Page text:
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BEIJING (MNI) - The following lists highlights from Chinese press reports
China will exempt the value-added tax for small-scale taxpayers in Hubei
province, the epicentre of the coronavirus outbreak, and lower the tax rate to
1% from 3% in other regions from March to May, according to a government
statement. The announcement on http://gov.cn cited the State Council executive
meeting late Tuesday, and said China would also add CNY500 billion in
refinancing and through rediscount quotas, mainly to increase small and medium
banks' credit support for small firms. Policy banks would increase CNY350
billion in special credit lines, which would be issued to private and small
companies at preferential interest rates, according to the statement.
The PBOC and the China Banking and Insurance Regulatory Commission (CBIRC)
will use a variety of policy tools to maintain sufficient liquidity and will
encourage commercial banks to provide differentiated credit arrangements for
small and medium-sized enterprises, the People's Daily reports. The Daily cites
Guo Shuqing, the head of the CBIRC, who said various measures had been taken to
guide the financial industry to fully support the resumption of production,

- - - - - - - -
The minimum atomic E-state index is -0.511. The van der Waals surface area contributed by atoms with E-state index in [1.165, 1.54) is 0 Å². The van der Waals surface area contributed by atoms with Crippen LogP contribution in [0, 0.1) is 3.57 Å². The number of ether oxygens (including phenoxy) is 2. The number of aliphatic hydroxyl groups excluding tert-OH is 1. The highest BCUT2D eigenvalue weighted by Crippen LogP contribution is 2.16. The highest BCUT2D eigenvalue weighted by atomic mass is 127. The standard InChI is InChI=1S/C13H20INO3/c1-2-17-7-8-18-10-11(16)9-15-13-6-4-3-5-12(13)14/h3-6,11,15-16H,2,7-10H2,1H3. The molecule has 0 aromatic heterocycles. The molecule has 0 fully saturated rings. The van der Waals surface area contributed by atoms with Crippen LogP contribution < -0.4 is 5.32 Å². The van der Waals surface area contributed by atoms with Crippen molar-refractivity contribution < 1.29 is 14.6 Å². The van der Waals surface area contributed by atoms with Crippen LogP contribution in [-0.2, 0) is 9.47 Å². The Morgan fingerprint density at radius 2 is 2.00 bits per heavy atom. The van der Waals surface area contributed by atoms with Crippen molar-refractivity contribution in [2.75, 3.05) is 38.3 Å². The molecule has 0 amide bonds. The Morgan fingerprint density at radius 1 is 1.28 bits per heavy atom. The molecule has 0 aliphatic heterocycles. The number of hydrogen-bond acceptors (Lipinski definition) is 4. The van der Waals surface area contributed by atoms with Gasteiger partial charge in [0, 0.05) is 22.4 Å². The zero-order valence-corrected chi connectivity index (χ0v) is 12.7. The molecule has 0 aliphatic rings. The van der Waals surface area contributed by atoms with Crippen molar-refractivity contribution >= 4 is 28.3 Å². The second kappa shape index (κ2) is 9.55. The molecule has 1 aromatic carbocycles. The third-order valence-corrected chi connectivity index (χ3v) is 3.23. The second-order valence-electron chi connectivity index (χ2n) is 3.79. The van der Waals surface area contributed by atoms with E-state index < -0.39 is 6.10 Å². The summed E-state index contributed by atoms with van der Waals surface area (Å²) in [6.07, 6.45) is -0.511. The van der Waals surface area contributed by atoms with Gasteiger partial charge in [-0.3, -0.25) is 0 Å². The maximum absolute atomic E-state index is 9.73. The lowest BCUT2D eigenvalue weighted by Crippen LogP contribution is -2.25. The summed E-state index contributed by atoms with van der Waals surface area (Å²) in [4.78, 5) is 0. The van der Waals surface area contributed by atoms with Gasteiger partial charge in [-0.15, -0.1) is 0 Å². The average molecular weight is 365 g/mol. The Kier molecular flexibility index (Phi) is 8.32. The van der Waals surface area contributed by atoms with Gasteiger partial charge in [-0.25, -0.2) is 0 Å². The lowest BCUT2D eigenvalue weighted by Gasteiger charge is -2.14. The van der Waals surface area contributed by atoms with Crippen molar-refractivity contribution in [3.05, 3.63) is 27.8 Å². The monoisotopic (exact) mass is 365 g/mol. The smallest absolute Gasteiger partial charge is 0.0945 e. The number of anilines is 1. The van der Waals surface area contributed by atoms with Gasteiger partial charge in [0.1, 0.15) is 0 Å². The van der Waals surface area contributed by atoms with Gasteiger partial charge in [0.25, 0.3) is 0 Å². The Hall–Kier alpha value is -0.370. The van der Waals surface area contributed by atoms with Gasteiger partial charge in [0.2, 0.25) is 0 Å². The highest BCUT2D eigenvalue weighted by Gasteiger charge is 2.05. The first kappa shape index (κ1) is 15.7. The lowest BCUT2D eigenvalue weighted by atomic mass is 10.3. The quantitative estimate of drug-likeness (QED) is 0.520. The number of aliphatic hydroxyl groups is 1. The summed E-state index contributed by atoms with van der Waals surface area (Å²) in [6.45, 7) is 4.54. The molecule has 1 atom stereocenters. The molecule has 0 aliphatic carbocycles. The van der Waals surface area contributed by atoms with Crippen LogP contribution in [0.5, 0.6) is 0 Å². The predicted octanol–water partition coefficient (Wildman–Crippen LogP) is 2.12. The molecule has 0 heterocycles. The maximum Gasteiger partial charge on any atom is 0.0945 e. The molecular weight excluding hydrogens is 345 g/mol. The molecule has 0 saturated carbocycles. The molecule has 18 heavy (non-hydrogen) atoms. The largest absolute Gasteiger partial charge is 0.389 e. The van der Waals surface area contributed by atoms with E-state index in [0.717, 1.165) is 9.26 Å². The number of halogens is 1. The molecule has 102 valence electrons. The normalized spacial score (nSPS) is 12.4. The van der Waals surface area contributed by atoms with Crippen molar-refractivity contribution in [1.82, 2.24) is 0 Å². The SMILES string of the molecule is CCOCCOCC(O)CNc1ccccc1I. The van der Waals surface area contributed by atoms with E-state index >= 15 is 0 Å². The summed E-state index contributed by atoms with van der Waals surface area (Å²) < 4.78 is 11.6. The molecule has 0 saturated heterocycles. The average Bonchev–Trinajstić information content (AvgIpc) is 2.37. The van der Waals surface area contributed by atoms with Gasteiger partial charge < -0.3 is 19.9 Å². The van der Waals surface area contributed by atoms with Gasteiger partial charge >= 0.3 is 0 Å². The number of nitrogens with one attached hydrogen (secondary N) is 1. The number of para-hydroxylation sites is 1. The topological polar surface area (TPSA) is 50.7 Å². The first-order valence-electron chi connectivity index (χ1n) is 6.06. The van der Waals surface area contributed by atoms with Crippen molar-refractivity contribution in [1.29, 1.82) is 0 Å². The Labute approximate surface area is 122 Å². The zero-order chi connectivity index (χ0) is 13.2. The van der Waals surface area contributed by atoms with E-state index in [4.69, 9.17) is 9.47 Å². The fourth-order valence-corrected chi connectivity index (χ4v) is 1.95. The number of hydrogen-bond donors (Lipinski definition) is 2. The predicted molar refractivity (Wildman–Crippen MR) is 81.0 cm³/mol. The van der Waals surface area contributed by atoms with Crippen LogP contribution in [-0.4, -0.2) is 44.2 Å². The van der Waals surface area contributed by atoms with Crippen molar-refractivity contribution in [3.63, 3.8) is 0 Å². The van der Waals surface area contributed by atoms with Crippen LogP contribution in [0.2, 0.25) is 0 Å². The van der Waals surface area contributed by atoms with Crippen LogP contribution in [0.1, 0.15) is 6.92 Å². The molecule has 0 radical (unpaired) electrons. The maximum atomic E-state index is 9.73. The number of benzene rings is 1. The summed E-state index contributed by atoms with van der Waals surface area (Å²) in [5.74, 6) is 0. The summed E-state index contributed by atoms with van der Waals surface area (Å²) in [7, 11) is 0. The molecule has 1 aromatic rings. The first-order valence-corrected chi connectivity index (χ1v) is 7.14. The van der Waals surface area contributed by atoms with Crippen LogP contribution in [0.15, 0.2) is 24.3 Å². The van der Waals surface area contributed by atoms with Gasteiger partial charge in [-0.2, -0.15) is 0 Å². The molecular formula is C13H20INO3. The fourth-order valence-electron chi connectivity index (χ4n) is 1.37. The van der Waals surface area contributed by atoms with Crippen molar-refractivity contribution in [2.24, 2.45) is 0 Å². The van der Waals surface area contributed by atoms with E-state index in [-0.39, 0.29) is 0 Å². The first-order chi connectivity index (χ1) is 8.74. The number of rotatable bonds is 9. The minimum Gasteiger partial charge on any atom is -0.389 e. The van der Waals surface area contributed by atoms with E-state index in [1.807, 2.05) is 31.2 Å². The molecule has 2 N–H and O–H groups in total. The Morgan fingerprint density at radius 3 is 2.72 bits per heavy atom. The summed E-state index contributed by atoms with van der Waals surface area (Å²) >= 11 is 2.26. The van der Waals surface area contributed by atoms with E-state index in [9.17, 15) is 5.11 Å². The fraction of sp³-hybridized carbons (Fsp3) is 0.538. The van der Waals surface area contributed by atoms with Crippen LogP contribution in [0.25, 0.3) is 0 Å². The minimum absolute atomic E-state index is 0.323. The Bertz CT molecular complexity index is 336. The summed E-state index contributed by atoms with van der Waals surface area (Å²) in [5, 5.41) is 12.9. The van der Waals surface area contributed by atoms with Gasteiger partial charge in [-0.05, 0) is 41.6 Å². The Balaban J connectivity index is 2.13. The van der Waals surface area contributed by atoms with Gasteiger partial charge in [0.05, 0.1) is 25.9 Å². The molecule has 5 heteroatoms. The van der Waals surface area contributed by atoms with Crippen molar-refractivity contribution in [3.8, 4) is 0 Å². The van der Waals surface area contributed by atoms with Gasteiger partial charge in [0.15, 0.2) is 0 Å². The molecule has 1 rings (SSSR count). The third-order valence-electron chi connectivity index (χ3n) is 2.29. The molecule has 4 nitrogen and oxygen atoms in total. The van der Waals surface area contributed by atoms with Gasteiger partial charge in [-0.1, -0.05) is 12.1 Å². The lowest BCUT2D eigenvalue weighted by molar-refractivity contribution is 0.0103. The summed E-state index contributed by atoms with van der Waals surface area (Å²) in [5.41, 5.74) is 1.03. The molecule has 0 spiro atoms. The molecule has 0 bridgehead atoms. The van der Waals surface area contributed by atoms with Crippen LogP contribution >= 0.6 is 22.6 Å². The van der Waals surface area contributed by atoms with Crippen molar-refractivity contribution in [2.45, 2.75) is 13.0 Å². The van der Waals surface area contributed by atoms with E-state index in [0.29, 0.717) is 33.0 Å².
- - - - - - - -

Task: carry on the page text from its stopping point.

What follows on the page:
while firmly avoiding systemic financial risks.
The CBIRC has asked banks to offer forbearance to small and medium
enterprises until the end of June, according to Xiao Yuanqi, the spokesman for
the authority. Quoting Xiao, the Securities Times reports that the CBIRC has not
changed its tight policy on financing for real estate developers, while policy
details for some banks have been tweaked under the basic framework.
A leading Chinese newspaper has advocated the Government issue vouchers to
consumers to stimulate demand to offset the economic impact of the coronavirus
epidemic. In a front-page commentary, Securities Times says consumer vouchers
would be an unconventional short-term stimulus, and the Government should also
be alert to fiscal and inflationary pressures at the same time. The Times said
the distribution of any vouchers should be limited and the cash process strictly
controlled to avoid chaos, such as acquisition by merchants.
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